It comes down to balance folks. Ying & Yang (hard and soft) the harmonious duality of training. Too much emphasis on strength, tension, hypertrophy can be and often is problematic. This negatively impacts health, performance and day to day function. Contrarily, too much emphasis on flexibility, above average range of motion, hypermobile joints and a general lack of stability isn’t ideal either. A common problem for us fitness minded folks is we tend to do the things we like.. (over and over) and we tend to avoid things we need. Here’s the irony. The things we need more of can help us excel in the activities we enjoy (what?) Let me present some common ground between Kettlebell training and Yoga practice:
- Both are true disciplines (Movement Based Strength Practice)
- Both demand segmental control and awareness
- Both can impact every facet of your life – positively
- Both provide outstanding cross training benefits
- Both will have nervous system stimulation effect
Yogies can take one look at the kettlebell lifts like the windmill, get up, overhead press and truly respect or at least appreciate the beauty, elegance and effort behind the lift. This can be said about the handstand, crow or warrior pose in Yoga. Movement is movement but methods and delivery can differ. To become good and eventually great at something, we need to place similar stress on the body but attack it slightly differently. This can be called a specialized variety. Here’s the thing, at no point can bodyweight training (yoga in this case) be a bad thing. Proprioceptive input and our ability to move our own body (without external load) is always beneficial, no matter what type of athlete, person or the goal.
One other problem is most folks who need it, are completely oblivious to the fact that they need it. I believe Mike Boyle (strength & conditioning coach based out of Boston MA) mentioned the “people who need yoga never do it but the folks doing Yoga all the time don’t “need” it as much anymore.” We live in a world of more is better.. or at least that’s what we believe and that’s not always the case. Remember balance is key (duality).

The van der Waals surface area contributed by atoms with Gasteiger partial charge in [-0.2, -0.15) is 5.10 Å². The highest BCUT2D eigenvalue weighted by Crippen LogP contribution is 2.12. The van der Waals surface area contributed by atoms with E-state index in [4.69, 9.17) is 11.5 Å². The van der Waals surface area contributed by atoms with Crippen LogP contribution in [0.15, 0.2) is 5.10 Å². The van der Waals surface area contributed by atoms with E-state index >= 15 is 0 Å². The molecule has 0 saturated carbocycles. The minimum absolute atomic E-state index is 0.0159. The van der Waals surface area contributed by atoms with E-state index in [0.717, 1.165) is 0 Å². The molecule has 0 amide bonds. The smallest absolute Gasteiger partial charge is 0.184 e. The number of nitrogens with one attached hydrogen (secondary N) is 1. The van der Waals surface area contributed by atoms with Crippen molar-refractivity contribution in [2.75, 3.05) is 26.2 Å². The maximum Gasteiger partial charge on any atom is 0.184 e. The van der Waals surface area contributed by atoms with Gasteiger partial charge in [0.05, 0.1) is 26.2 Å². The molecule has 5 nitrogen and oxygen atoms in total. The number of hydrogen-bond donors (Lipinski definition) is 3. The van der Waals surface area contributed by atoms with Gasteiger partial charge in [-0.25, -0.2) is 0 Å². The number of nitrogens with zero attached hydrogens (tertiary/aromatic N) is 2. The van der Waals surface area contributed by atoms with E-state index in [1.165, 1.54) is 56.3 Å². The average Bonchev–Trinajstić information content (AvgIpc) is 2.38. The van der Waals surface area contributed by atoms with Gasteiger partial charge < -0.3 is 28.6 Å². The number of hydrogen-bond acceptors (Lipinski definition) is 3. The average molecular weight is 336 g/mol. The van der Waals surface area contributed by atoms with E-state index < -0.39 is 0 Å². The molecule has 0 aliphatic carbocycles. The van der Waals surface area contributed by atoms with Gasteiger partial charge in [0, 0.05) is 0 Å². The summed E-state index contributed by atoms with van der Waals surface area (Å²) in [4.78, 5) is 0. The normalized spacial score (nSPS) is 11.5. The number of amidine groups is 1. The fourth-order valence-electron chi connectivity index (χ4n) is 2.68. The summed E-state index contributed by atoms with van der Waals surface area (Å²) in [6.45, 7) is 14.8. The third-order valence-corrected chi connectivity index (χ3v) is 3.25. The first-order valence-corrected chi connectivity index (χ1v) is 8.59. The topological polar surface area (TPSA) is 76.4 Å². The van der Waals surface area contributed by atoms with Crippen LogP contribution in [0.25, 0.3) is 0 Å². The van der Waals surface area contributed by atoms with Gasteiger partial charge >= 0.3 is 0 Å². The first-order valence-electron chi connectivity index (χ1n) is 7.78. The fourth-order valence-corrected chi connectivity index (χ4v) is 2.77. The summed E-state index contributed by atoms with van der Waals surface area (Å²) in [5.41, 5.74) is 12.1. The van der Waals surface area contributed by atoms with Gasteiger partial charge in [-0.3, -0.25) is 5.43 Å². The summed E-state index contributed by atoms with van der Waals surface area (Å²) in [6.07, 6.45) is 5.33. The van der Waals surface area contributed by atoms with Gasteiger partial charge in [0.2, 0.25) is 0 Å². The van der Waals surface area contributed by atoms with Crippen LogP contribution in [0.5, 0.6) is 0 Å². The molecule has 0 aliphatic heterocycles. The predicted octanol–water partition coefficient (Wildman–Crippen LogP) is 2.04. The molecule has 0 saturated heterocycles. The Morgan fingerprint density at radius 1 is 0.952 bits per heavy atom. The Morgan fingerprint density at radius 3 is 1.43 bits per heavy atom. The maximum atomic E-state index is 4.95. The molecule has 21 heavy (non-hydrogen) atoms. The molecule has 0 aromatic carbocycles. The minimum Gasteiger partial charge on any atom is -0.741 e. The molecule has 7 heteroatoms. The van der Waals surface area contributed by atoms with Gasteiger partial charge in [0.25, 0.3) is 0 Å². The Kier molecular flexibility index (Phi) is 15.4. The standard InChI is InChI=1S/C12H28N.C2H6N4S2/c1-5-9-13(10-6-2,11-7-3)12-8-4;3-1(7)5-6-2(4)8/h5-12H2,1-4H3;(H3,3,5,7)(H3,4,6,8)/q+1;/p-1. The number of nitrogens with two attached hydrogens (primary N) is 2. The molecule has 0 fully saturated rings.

Core engagement is another interesting and controversial topic. In the Yoga world, it’s not uncommon to draw in the mid section (vaccum) inhale and suck in the navel. Controlled breathing, where this becomes the main event. It is great for segmental awareness and developing the core musculature (function):
- Transverse Ab (Internal Wall)
- Internal Obliques (Pelvis, Hip Stabilizers)
- Pelvic Floor (Deep Tissues in Pelvic Region)
- Diaphragm (The Natural Breathing Muscle)
There’s another form of “core” engagement called the abdominal brace. Which, in a nutshell is compressing the midsection and holding the “ribs over plevis” postion hard (as if to brace for a strike). Combat athletes and martial artists no how to do this very well. It’s the practice of getting tight but also being functional. A state of relaxed tension, I often say.
According to Dr. Micheal Clarke of the NASM (National Academy of Sports Medicine) both are beneficial but he suggests folks learn the draw in prior to the brace. Likely because of the deep breathing benefits and the rest and digest nervous system response.
I’ve taken a shine to combining elements of both practices. It is not uncommon in a group session a drill to have several elements of explosivness, high tension and static hold. For example:
- 20 Two Hand Kettlebell Swings
- 5 Single Arm Overhead Press (ea)
- 30 sec Push Up hold or (Chaturanga)
I see tremendous benefits jacking the heart rate up with relatively complex movements at the beginning of a drill, then maintaining or testing composure near the end with an isometric position. Mainly for the mental aspect (but also safety) it’s a great way to do more work, without getting greedy or irresponsible. A conclusion I arrived at independantly BTW.
I could go on about the functional anatomy aspect and how the combination of Yoga practice and kettlebell training would fill in the gaps flawless. But I won’t, in short.. just know – the development of the prime movers via compound kettlebell lifts and authentic human movements under load while continuing to build the fixator and synergist muscles via Yoga practice will ultimately lead to increased health and athleticism.
There you have it.. plenty of reasons to join the two. So a quick word of advice for some overly tight, kettlebellers – try to implement some yoga practice to compliment your training. Yoga can and will improve t- spine mobiltiy, shoulder health, hips knees and ankles and improve your stability greatly througth poses (pause or isometric work). Contrarily for the Yogies of the world, I would sincerely recommend some good old fashion, loaded compound lifts via kettlebell training. I’m taking about front squats, overhead presses, bent over rows ect. As a result your joints and muscles will feel tremendous and crave those zen like Yoga poses even more.
EARN YOUR STRENGTH